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Ellen Hume is a veteran journalist, teacher, and media developer who has been working for the last seven years in Budapest, Hungary. Now Boston-based, she continues as a research fellow at the Center for Media, Data, and Society at Central European University, and an adviser to Direkt 36, a Hungarian investigative journalism news collaborative. She also founded and supervises the Hungarian arm of Not In Our Town, which mobilizes documentary film and civil society to challenge hate speech and discrimination. An international journalism trainer since 1993, she authored the first comprehensive analysis of American media development abroad, “Media Missionaries” for the Knight Foundation in 2004. Additionally, she analyzed why independent journalism didn’t fare better in post-Communist countries in a 2010 report for the Center for International Media Assistance, “Caught in the Middle”.


Before moving to Budapest in 2009, Ellen was the Research Director at the Center for Future Civic Media at the MIT Media Lab. Directly before that, she founded the Center on Media and Society at the University of Massachusetts Boston, where she taught communication courses and published an online summary of New England’s ethnic news media, the New England Ethnic Newswire. Previously, she served for five years as executive director, visiting lecturer, and senior fellow at Harvard University's Shorenstein Center on the Press, Politics, and Public Policy. She was executive director of PBS's Democracy Project, where she developed news programs for American public television that encouraged citizen involvement in public affairs. Before she became a teacher, Ellen was a White House and political correspondent for the Wall Street Journal, local and national reporter for the Los Angeles Times, and regular commentator on PBS's Washington Week in Review and CNN's Reliable Sources programs. Her other monographs analyzing U.S. journalism practice included two prize-winning reports: “Tabloids, Talk Radio and the Future of News” (1996) for the Annenberg Washington Program and “Campaign Lessons for ‘92” for Harvard’s Shorenstein Center.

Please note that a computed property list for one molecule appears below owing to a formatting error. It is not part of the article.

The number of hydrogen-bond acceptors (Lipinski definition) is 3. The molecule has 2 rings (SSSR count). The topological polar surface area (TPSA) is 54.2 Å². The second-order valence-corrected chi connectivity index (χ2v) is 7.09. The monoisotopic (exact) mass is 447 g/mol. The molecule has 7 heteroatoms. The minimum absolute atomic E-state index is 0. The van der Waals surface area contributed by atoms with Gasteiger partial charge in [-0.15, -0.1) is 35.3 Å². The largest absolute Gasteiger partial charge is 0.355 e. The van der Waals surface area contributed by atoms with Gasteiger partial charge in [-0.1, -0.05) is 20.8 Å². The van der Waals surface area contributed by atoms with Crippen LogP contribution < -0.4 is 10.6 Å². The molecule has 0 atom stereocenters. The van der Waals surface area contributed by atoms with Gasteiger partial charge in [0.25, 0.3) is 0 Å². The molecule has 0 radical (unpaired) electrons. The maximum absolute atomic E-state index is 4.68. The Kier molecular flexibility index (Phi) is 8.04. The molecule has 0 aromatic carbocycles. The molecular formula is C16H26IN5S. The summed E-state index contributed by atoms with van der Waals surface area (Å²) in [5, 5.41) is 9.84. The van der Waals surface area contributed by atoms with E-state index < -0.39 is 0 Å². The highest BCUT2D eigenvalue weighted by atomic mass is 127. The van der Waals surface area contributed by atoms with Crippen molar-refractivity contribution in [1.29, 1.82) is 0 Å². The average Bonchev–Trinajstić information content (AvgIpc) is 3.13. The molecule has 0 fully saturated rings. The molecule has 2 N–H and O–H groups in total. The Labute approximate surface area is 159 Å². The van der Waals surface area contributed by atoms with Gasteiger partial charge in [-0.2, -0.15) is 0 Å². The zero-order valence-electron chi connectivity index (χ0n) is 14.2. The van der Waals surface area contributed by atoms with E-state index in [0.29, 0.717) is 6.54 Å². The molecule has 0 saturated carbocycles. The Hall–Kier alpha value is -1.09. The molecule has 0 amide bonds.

Ellen has conducted journalism and press freedom workshops in the Czech Republic, Ethiopia, Hungary, Mauritius, Poland, Russia, Seychelles and other countries. She was a trainer for the Committee of Concerned Journalists in newsrooms across the United States. She has a B.A. from Harvard and honorary doctorate degrees from Kenyon College and Daniel Webster College. A former Internews board member and consultant, she is a member of the Council on Foreign Relations and an incorporator of Harvard magazine.



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